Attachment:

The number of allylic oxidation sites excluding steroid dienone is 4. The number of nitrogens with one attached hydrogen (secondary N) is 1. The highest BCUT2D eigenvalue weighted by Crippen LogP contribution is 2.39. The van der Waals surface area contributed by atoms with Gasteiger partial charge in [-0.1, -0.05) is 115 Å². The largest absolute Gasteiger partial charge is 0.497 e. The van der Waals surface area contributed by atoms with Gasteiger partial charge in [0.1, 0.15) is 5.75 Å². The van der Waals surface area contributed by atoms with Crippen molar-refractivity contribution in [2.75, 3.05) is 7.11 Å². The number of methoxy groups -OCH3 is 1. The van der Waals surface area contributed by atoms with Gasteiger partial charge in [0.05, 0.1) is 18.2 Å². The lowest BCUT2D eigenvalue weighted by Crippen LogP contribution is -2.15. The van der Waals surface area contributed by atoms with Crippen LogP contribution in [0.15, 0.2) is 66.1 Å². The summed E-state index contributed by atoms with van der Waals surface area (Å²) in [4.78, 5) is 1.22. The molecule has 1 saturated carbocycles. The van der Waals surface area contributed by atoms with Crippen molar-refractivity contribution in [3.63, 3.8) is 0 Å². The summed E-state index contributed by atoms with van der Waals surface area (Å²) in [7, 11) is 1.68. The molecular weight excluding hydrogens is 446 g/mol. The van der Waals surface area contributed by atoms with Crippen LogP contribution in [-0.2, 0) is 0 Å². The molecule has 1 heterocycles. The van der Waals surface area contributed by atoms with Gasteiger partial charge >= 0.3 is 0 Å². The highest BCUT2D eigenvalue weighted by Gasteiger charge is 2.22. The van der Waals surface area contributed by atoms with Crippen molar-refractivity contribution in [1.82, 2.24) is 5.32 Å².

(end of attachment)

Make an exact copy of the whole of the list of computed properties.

The number of allylic oxidation sites excluding steroid dienone is 4. The number of nitrogens with one attached hydrogen (secondary N) is 1. The highest BCUT2D eigenvalue weighted by Crippen LogP contribution is 2.39. The van der Waals surface area contributed by atoms with Gasteiger partial charge in [-0.1, -0.05) is 115 Å². The largest absolute Gasteiger partial charge is 0.497 e. The van der Waals surface area contributed by atoms with Gasteiger partial charge in [0.1, 0.15) is 5.75 Å². The van der Waals surface area contributed by atoms with Crippen molar-refractivity contribution in [2.75, 3.05) is 7.11 Å². The number of methoxy groups -OCH3 is 1. The van der Waals surface area contributed by atoms with Gasteiger partial charge in [0.05, 0.1) is 18.2 Å². The lowest BCUT2D eigenvalue weighted by Crippen LogP contribution is -2.15. The van der Waals surface area contributed by atoms with Crippen LogP contribution in [0.15, 0.2) is 66.1 Å². The summed E-state index contributed by atoms with van der Waals surface area (Å²) in [4.78, 5) is 1.22. The molecule has 1 saturated carbocycles. The van der Waals surface area contributed by atoms with Crippen molar-refractivity contribution in [3.63, 3.8) is 0 Å². The summed E-state index contributed by atoms with van der Waals surface area (Å²) in [7, 11) is 1.68. The molecular weight excluding hydrogens is 446 g/mol. The van der Waals surface area contributed by atoms with Crippen LogP contribution in [-0.2, 0) is 0 Å². The molecule has 1 heterocycles. The van der Waals surface area contributed by atoms with Gasteiger partial charge >= 0.3 is 0 Å². The highest BCUT2D eigenvalue weighted by Gasteiger charge is 2.22. The van der Waals surface area contributed by atoms with Crippen molar-refractivity contribution in [1.82, 2.24) is 5.32 Å².